Maximum 25G ports: 64

16x 40G - 4x QSFP28 set to 40G

Maximum 40G ports: 16

32x 50G - 16x QSFP28 break out into 2x 50G

Maximum 50G ports: 32

16x 100G - 16x QSFP28 (native speed)

Maximum 100G ports: 16

48x SFP28 25G and 8x QSFP28 100G interfaces only support NRZ encoding. All speeds down to 1G are supported.

The top 4x QSFP28 ports can break out into 4x SFP28. The lower 4x QSFP28 ports are disabled and can not be used.

All 8x QSFP28 ports can break out into 2x QSFP28 without disabling ports.

  • 48x 10G - 48x SFP28 set to 10G
  • 16x 10G - 4x QSPF28 break out into 4x25G and set to 10G

Maximum 10G ports: 64

  • 48x 25G - 48x SFP28 (native speed)
  • 16x 25G - Top 4x QSFP28 break out into 4x25G (bottom 4x QSFP28 disabled)

Maximum 25G ports: 64

8x 40G - 8x QSFP28 set to 40G

Maximum 40G ports: 8

16x 50G - 8x QSFP28 break out into 2x 50G

Maximum 50G ports: 16

8x 100G - 16x QSFP28 (native speed)

Maximum 100G ports: 8

32x QSFP28 100G interfaces only support NRZ encoding. All speeds down to 1G are supported.

The top 16x QSFP28 ports can break out into 4x SFP28. The lower 4x QSFP28 ports are disabled and can not be used.

All 32x QSFP28 ports can break out into 2x QSFP28 without disabling ports.

64x 10G - Top 16x QSFP28 break out into 4x 25G and set to 10G (bottom 16x QSFP28 disabled)

Maximum 10G ports: 64

64x 25G - Top 16x QSFP28 break out into 4x25G (bottom 16x QSFP28 disabled)

Maximum 25G ports: 64

32x 40G - 32x QSFP28 set to 40G

Maximum 40G ports: 32

64x 50G - 64x QSFP28 break out into 2x 50G

Maximum 50G ports: 64

32x 100G - 32x QSFP28 (native speed)

Maximum 100G ports: 32

48x SFP28 25G and 12x QSFP28 100G interfaces only support NRZ encoding. All speeds down to 1G are supported.

All 12x QSFP28 ports can break out into 4x SFP28 or 2x QSFP28.

  • 48x 10G - 48x SFP28 set to 10G
  • 48x 10G - 12x QSPF28 break out into 4x 25G and set to 10G

Maximum 10G ports: 96

  • 48x 25G - 48x SFP28 (native speed)
  • 48x 25G - 12x QSPF28 break out into 4x 25G

Maximum 25G ports: 96

12x 40G - 12x QSFP28 set to 40G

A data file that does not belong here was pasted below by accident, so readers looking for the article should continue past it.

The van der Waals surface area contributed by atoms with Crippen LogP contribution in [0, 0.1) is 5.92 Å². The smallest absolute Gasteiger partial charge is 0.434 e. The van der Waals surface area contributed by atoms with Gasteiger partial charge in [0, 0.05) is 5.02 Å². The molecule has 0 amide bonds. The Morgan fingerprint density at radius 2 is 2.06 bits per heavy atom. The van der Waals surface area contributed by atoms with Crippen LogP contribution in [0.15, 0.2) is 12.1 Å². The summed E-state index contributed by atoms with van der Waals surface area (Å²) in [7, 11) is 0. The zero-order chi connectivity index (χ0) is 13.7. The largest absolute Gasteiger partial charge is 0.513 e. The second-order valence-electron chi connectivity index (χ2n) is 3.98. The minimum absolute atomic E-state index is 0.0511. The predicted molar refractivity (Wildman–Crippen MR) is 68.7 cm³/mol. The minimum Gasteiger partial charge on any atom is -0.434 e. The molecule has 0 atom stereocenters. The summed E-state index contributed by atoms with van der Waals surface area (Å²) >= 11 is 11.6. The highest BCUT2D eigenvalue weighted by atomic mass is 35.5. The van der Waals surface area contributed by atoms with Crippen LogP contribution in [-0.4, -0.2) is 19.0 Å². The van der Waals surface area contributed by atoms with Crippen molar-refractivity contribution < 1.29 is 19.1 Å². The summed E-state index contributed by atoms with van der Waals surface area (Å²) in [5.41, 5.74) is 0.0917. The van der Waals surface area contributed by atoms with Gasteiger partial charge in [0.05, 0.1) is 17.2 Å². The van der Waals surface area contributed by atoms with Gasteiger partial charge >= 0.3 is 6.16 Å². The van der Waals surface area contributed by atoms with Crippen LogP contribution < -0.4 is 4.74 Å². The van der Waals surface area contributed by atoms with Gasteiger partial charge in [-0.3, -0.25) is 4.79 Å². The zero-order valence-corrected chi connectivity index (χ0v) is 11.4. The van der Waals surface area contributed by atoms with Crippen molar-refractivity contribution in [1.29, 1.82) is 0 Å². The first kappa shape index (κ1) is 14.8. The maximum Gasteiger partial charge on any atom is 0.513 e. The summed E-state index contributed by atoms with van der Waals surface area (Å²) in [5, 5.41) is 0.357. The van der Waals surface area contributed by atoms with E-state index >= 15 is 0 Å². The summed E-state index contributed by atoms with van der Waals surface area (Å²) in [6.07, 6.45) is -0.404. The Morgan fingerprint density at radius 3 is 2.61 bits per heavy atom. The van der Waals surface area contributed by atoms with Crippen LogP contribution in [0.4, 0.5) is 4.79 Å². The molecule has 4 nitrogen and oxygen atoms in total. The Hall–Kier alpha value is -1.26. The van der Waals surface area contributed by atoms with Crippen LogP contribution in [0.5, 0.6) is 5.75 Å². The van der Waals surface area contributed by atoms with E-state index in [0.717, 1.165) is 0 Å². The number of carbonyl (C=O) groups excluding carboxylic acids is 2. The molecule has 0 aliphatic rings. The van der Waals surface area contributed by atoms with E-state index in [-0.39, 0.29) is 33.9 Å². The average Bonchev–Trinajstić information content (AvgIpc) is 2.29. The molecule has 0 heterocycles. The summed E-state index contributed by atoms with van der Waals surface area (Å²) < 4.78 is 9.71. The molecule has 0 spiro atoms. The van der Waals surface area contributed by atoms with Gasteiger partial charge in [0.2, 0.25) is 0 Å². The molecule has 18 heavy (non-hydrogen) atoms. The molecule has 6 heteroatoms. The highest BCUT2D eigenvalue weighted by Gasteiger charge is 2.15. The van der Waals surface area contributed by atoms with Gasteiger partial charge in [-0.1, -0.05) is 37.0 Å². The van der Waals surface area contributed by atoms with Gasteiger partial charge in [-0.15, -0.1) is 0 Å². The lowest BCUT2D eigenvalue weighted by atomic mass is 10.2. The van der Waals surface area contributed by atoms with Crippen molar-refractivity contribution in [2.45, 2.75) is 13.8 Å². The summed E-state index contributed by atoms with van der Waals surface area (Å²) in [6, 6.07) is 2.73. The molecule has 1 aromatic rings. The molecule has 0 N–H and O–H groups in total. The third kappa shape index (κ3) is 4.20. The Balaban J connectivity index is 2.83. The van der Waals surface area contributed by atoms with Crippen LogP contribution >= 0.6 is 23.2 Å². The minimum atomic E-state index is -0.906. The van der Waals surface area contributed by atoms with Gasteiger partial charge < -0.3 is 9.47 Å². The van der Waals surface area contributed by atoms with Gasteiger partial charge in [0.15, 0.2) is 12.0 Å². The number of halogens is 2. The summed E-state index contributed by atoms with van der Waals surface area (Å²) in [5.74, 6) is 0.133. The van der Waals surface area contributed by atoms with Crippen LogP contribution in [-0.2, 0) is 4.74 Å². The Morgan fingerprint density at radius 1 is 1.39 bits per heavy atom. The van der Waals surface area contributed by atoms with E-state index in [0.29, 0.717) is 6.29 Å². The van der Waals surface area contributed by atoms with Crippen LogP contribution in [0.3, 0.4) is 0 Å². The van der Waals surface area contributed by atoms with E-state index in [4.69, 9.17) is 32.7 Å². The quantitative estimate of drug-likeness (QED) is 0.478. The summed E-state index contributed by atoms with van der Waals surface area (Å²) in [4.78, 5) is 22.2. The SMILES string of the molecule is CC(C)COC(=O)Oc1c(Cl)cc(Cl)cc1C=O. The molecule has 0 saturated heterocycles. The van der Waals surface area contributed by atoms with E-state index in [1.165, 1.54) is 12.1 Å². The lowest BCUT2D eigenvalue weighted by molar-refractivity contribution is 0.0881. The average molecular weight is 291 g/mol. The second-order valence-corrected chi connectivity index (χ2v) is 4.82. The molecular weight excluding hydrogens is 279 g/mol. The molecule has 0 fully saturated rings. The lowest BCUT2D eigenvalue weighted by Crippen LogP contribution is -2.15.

Maximum 40G ports: 12

24x 50G - 12x QSFP28 break out into 2x 50G

Maximum 50G ports: 24

12x 100G - 12x QSFP28 (native speed)

Maximum 100G ports: 12

32x QSFP28 100G interfaces only support NRZ encoding. All speeds down to 1G are supported.

All 32x QSFP28 ports can break out into 4x SFP28 or 2x QSFP28.

128x 10G - 32x QSFP28 break out into 4x 25G and set to 10G

Maximum 10G ports: 128

128x 25G - 32x QSFP28 break out into 4x 25G

Maximum 25G ports: 128

32x 40G - 32x QSFP28 set to 40G

Maximum 40G ports: 32

64x 50G - 32x QSFP28 break out into 2x 50G

Maximum 50G ports: 64

32x 100G - 32x QSFP28 (native speed)

Maximum 100G ports: 32

32x QSFP56 200G interfaces support both PAM4 and NRZ encodings. All speeds down to 1G are supported.

For lower speed interface configurations, PAM4 is automatically converted to NRZ encoding.

All 32x QSFP56 ports can break out into 4xSFP56 or 2x QSFP56.

128x 10G - 32x QSFP56 break out into 4x 50G and set to 10G

Maximum 10G ports: 128

128x 25G - 32x QSFP56 break out into 4x 50G and set to 25G

Maximum 25G ports: 128

32x 40G - 32x QSFP56 set to 40G

Maximum 40G ports: 32

128x 50G - 32x QSFP56 break out into 4x 50G

Maximum 50G ports: 128

64x 100G - 32x QSFP56 break out into 2x 100G

Maximum 100G ports: 64

32x 200G - 32x QSFP56 (native speed)

Maximum 200G ports: 32

64x QSFP28 100G interfaces only support NRZ encoding. All speeds down to 1G are supported.

Only 32x QSFP28 ports can break out into 4x SFP28. The adjacent QSFP28 port is disabled. Only the first and third or second and forth rows can break out into 4xSFP28.

All 64x QSFP28 ports can break out into 2x QSFP28 without disabling ports.

128x 10G - 32x QSFP28 break out into 4x 25G and set to 10G